Layering your defenses: NJBIZ panel explores cybersecurity concerns

Small- and medium-sized businesses can't afford to ignore cyber threats

Jessica Perry//February 23, 2022

Layering your defenses: NJBIZ panel explores cybersecurity concerns

Small- and medium-sized businesses can't afford to ignore cyber threats

Jessica Perry//February 23, 2022

According to Mike Bridges, president and chief operating officer of Paperclip Inc. – a tech company focused on secure document capture, processing and storage – as we approach the third anniversary of COVID-19, we also find ourselves amid a “breach pandemic.” And even if your business isn’t operating on the scale of, say, the Colonial Pipeline, that doesn’t mean you’re safe.

Bridges spoke during a virtual NJBIZ panel discussion exploring cybersecurity on Feb. 22, joined by Karen Painter Randall, chair of cybersecurity, data privacy and incident response at Connell Foley LLP; Julie Tracy, vice president of cybersecurity at Withum; and Carl Mazzanti, co-founder and president of eMazzanti Technologies.

Ransomware attacks, for example, are proliferating. According to Randall as many as 4,000 take place each day. And that adds up in dollars and cents, as well. A Financial Crimes Enforcement Network Financial Trend Analysis covering the first six months of 2021, found that the value for ransomware-relation transactions reported in suspicious activity reports, or SARs, was at its highest since 2011: $590 million – or a 42% increase – compared to 2020.

Maybe you think being a smaller-scale operation can inherently protect you from being a target. But according to Randall, that’s no longer the case. “Unfortunately, in this day and age, these attackers are focusing on the small- to medium-sized businesses,” she said.

And even if you think your business – a hair salon, for example – doesn’t deal in the kind of data bad actors are looking for, you need to take into account the kind of information you have on hand.

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“People need to sit down and classify the electronic data they have,” Bridges said. “Do I capture any non-public information? Or is there any personal information that I’m collecting, in the conduct of my business? Because that’s going to be a big defining line.”

And, Bridges cautioned, it’s important to remember that once you capture that data, you’re on the hook for it.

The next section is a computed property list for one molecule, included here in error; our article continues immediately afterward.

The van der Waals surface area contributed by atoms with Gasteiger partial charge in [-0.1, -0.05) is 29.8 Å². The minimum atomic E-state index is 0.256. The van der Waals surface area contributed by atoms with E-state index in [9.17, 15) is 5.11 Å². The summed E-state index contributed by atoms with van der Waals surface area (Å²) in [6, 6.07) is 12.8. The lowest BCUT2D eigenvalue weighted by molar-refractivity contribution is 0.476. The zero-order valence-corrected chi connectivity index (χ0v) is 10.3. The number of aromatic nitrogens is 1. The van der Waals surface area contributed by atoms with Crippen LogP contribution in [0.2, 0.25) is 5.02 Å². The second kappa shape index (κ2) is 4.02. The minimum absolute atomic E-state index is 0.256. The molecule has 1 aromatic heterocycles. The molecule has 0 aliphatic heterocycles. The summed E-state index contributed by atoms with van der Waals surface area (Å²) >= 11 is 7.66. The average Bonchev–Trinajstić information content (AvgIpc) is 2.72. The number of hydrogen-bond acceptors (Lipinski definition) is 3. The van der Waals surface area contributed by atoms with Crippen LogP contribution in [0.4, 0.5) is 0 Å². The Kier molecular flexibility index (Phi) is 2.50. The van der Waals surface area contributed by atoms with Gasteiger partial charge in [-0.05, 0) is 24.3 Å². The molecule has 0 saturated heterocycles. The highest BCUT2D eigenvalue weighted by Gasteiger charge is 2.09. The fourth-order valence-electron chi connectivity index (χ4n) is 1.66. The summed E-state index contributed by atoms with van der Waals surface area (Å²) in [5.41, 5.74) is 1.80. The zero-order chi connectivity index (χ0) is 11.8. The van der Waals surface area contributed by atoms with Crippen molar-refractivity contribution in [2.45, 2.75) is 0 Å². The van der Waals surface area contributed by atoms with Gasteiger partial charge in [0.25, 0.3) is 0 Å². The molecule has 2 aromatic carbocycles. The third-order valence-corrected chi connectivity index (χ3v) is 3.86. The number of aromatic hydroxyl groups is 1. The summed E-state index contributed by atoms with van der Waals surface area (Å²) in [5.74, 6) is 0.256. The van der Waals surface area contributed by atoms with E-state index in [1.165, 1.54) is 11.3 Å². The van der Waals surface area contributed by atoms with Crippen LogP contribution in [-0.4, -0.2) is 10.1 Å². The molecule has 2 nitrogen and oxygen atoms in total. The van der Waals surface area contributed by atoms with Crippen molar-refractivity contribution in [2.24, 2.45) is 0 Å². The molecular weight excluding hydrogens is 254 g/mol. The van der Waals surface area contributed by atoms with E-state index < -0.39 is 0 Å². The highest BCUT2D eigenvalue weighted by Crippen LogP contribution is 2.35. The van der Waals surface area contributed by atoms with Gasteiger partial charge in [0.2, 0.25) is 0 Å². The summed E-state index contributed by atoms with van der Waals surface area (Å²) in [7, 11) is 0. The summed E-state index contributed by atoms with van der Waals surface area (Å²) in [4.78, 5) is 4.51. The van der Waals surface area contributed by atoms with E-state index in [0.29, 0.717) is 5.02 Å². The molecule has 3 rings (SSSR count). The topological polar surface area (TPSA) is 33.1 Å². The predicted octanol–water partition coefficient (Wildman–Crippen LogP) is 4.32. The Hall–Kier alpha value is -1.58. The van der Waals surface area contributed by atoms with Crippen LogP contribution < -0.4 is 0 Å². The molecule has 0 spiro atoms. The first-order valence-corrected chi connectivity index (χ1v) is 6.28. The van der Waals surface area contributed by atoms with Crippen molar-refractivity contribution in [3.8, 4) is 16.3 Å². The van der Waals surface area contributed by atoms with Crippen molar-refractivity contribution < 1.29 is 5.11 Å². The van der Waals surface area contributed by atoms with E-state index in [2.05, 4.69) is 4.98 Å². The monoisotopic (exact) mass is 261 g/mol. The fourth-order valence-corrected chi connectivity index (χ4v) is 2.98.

“[W]hen you get into the areas of a breach that’s when people are able to steal confidential information that you’re entrusted to protect. … [I]f you’re collecting confidential information you are considered the data owner, and you’re ultimately responsible. Even if you hire someone or take information and put it … into a third party, they are considered the data holder. And if the data holder has data that’s extricated, you’re on the hook.”

Help is on the way

So what can you do? Mazzanti says start building.

“Defense and depth … the idea is you layer it, like a cake … Here’s one device, and if it got through that then there’s another one below that, there’s another one below that,” he said. “So when we mention firewalls, email security, endpoints on the devices, DNS security for outbound request — you can layer on a whole bunch of different technologies so that no matter which ones fail, it would be very difficult to go through all of them and then have some sort of outbound result take place.”

Maybe all those layers sound expensive – even more likely, they probably sound confusing. According to Tracy, when it comes to costs – and confusion – there are options. Like, hiring a qualified consultant instead of bringing someone into your organization full time. Another important precaution is to figure out where you stand with a business impact analysis.

“Saying, OK, so this is my business, this is what it costs me … if I were to have a breach, these are the things that could happen and so really looking at it in a dollars and cents perspective from people, and not just a firewall … But understanding that those costs are investments in securing what is most precious to them and helping them keep those costs in line with our business,” she said.

After you have your layers in place, it’s important to test your work.

“Once people start to layer these defenses – the firewalls, features, email filtering, the endpoint MFA [multifactor authentication] and the like – you need a security test. Like a pen test or assessment or something out of the environment to point out all the things that you don’t do,” Mazzanti said.

In an increasingly digitized world, making sure you’re not ignorant about what’s going on with your cybersecurity and taking a proactive approach to protect your information can be the biggest step toward making sure you’re not vulnerable.

“You’re not going to be judged as much by the cyberattack because the number of cyberattacks are increasing on a daily basis,” Randall said, “but you will be judged by the response effort.”